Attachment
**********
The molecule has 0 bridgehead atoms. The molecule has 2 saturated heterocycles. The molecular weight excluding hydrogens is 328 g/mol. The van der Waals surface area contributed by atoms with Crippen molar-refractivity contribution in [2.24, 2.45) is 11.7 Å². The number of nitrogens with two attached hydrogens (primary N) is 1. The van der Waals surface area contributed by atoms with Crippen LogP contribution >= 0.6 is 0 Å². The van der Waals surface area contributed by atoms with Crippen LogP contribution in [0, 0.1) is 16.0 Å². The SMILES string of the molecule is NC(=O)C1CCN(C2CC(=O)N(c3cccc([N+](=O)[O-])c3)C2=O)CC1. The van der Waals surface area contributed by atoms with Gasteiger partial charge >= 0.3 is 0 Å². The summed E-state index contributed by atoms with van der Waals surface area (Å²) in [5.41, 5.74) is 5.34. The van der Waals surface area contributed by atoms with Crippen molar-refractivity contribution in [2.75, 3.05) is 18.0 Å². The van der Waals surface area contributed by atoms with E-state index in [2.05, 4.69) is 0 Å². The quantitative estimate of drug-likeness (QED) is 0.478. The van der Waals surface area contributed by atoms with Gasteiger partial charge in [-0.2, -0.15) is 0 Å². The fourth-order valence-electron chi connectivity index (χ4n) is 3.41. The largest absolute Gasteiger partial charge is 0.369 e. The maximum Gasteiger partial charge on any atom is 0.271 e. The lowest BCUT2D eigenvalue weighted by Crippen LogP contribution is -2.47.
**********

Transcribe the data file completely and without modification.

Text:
The molecule has 0 bridgehead atoms. The molecule has 2 saturated heterocycles. The molecular weight excluding hydrogens is 328 g/mol. The van der Waals surface area contributed by atoms with Crippen molar-refractivity contribution in [2.24, 2.45) is 11.7 Å². The number of nitrogens with two attached hydrogens (primary N) is 1. The van der Waals surface area contributed by atoms with Crippen LogP contribution >= 0.6 is 0 Å². The van der Waals surface area contributed by atoms with Crippen LogP contribution in [0, 0.1) is 16.0 Å². The SMILES string of the molecule is NC(=O)C1CCN(C2CC(=O)N(c3cccc([N+](=O)[O-])c3)C2=O)CC1. The van der Waals surface area contributed by atoms with Gasteiger partial charge >= 0.3 is 0 Å². The summed E-state index contributed by atoms with van der Waals surface area (Å²) in [5.41, 5.74) is 5.34. The van der Waals surface area contributed by atoms with Crippen molar-refractivity contribution in [2.75, 3.05) is 18.0 Å². The van der Waals surface area contributed by atoms with E-state index in [2.05, 4.69) is 0 Å². The quantitative estimate of drug-likeness (QED) is 0.478. The van der Waals surface area contributed by atoms with Gasteiger partial charge in [-0.2, -0.15) is 0 Å². The fourth-order valence-electron chi connectivity index (χ4n) is 3.41. The largest absolute Gasteiger partial charge is 0.369 e. The maximum Gasteiger partial charge on any atom is 0.271 e. The lowest BCUT2D eigenvalue weighted by Crippen LogP contribution is -2.47.